We spent the day visiting Wli waterfalls. Set amidst a beautiful landscape of rolling green hills and forests, they are the tallest waterfalls in Ghana. Approaching them from the bottom and watching the water thundering down from a height of 80 meters, creating rainbows in the spray was quite a sight! When we returned in the evening, I was both impressed and dismayed to find the revival was still going strong, if anything the volume had increased. I did eventually manage to get to sleep but woke again around 2am. The prayers had reached fervent new heights. Almost 24 hours of continuous singing and praying appeared to have induced some kind of mania, tambourines were being beaten with a furious zeal, feet were stamping, horns were blaring, the pastor had abandoned the use of language altogether and was just making noises, ‘hyrrrrrrrrrrrr-ah!’ hyrrrrrrrrrr-ah!’ he screamed over the deafening crescendo of the music. Somehow it felt like a fitting end to our time in Ghana. I could have happily have stayed much longer in this friendly, fascinating and just a little crazy country, but with our visa expiry date approaching, Nigeria beckoned. First though we would cross Togo and Benin.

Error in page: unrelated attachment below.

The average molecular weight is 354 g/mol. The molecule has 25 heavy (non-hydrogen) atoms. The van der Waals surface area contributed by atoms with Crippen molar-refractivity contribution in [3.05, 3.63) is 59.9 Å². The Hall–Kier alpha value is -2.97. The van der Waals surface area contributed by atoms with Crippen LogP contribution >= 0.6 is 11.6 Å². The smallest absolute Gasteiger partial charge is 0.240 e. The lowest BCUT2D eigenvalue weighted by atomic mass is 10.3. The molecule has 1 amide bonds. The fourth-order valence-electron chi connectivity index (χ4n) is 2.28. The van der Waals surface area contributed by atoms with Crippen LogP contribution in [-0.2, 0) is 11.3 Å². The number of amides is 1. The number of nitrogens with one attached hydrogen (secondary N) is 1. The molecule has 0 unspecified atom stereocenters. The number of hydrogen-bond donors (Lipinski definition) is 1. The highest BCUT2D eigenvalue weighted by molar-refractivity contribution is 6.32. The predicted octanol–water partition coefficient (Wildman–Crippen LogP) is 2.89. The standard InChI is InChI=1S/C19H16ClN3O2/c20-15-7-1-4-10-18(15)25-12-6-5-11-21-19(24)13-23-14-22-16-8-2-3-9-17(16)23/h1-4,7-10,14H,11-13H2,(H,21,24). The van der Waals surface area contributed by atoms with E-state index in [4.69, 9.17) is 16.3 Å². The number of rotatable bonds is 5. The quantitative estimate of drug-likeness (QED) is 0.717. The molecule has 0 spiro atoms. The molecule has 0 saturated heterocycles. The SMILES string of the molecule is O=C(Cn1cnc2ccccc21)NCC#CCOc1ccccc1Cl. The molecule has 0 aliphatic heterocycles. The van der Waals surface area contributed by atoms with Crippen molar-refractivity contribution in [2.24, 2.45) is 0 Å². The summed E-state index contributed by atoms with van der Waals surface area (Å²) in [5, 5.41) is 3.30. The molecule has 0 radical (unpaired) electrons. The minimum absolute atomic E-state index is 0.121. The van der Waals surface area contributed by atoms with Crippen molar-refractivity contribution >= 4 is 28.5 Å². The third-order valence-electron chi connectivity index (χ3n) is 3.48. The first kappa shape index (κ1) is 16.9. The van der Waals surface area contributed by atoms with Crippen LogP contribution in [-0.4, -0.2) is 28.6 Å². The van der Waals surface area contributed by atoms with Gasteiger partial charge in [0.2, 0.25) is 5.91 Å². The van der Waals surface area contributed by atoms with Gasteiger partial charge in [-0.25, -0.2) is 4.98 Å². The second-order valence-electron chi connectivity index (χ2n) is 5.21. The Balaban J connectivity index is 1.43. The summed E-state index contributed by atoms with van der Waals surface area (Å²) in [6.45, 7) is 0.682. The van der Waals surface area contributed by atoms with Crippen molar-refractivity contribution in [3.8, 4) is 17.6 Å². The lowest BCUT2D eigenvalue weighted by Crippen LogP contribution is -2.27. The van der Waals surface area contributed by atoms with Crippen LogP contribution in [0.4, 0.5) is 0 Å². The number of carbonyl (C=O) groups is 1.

3 thoughts on “The land of God, Witches and Waterfalls

  1. I love reading about/ of your epic travel and riding adventures. I will be seeing Barry and Mandie for a good catch up tomorrow. We will be talking about you both fondly and with admiration ! happy and safe travels. Paul